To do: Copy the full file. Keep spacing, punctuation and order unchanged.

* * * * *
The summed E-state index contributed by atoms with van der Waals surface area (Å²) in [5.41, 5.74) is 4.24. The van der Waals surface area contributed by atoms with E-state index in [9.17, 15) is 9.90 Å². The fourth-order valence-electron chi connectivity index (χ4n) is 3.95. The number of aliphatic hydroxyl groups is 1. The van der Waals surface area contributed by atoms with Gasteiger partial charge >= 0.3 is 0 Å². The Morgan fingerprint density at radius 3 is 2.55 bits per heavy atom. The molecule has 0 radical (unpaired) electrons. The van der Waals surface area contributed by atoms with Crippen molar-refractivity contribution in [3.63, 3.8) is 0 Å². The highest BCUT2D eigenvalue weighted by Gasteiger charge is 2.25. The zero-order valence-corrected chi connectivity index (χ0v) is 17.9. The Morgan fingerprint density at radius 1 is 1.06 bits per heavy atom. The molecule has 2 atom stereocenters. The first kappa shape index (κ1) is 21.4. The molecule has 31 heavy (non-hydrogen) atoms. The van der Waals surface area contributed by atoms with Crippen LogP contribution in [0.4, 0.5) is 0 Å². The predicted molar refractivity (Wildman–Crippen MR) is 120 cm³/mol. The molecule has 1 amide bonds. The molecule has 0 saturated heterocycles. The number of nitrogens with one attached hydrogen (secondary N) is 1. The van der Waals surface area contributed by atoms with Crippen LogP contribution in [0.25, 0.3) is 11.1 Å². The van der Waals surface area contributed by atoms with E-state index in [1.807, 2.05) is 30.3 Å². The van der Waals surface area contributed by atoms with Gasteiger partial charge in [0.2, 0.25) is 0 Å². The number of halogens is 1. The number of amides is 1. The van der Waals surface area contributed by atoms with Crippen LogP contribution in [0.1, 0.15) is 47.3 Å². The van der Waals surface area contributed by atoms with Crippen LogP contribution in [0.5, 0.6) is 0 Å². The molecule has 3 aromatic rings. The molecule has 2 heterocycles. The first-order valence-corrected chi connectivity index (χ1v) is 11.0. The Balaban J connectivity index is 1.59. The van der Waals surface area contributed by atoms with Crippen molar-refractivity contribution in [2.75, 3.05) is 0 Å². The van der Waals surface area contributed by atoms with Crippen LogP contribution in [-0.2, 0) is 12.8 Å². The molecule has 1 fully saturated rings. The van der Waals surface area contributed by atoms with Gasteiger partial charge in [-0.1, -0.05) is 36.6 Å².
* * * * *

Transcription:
The summed E-state index contributed by atoms with van der Waals surface area (Å²) in [5.41, 5.74) is 4.24. The van der Waals surface area contributed by atoms with E-state index in [9.17, 15) is 9.90 Å². The fourth-order valence-electron chi connectivity index (χ4n) is 3.95. The number of aliphatic hydroxyl groups is 1. The van der Waals surface area contributed by atoms with Gasteiger partial charge >= 0.3 is 0 Å². The Morgan fingerprint density at radius 3 is 2.55 bits per heavy atom. The molecule has 0 radical (unpaired) electrons. The van der Waals surface area contributed by atoms with Crippen molar-refractivity contribution in [3.63, 3.8) is 0 Å². The highest BCUT2D eigenvalue weighted by Gasteiger charge is 2.25. The zero-order valence-corrected chi connectivity index (χ0v) is 17.9. The Morgan fingerprint density at radius 1 is 1.06 bits per heavy atom. The molecule has 2 atom stereocenters. The first kappa shape index (κ1) is 21.4. The molecule has 31 heavy (non-hydrogen) atoms. The van der Waals surface area contributed by atoms with Crippen LogP contribution in [0.4, 0.5) is 0 Å². The predicted molar refractivity (Wildman–Crippen MR) is 120 cm³/mol. The molecule has 1 amide bonds. The molecule has 0 saturated heterocycles. The number of nitrogens with one attached hydrogen (secondary N) is 1. The van der Waals surface area contributed by atoms with Crippen LogP contribution in [0.25, 0.3) is 11.1 Å². The van der Waals surface area contributed by atoms with E-state index in [1.807, 2.05) is 30.3 Å². The van der Waals surface area contributed by atoms with Gasteiger partial charge in [0.2, 0.25) is 0 Å². The number of halogens is 1. The number of amides is 1. The van der Waals surface area contributed by atoms with Crippen LogP contribution in [0.1, 0.15) is 47.3 Å². The van der Waals surface area contributed by atoms with Crippen LogP contribution in [0.5, 0.6) is 0 Å². The molecule has 3 aromatic rings. The molecule has 2 heterocycles. The first-order valence-corrected chi connectivity index (χ1v) is 11.0. The Balaban J connectivity index is 1.59. The van der Waals surface area contributed by atoms with Crippen molar-refractivity contribution in [2.75, 3.05) is 0 Å². The van der Waals surface area contributed by atoms with Crippen LogP contribution in [-0.2, 0) is 12.8 Å². The molecule has 1 fully saturated rings. The van der Waals surface area contributed by atoms with Gasteiger partial charge in [-0.1, -0.05) is 36.6 Å².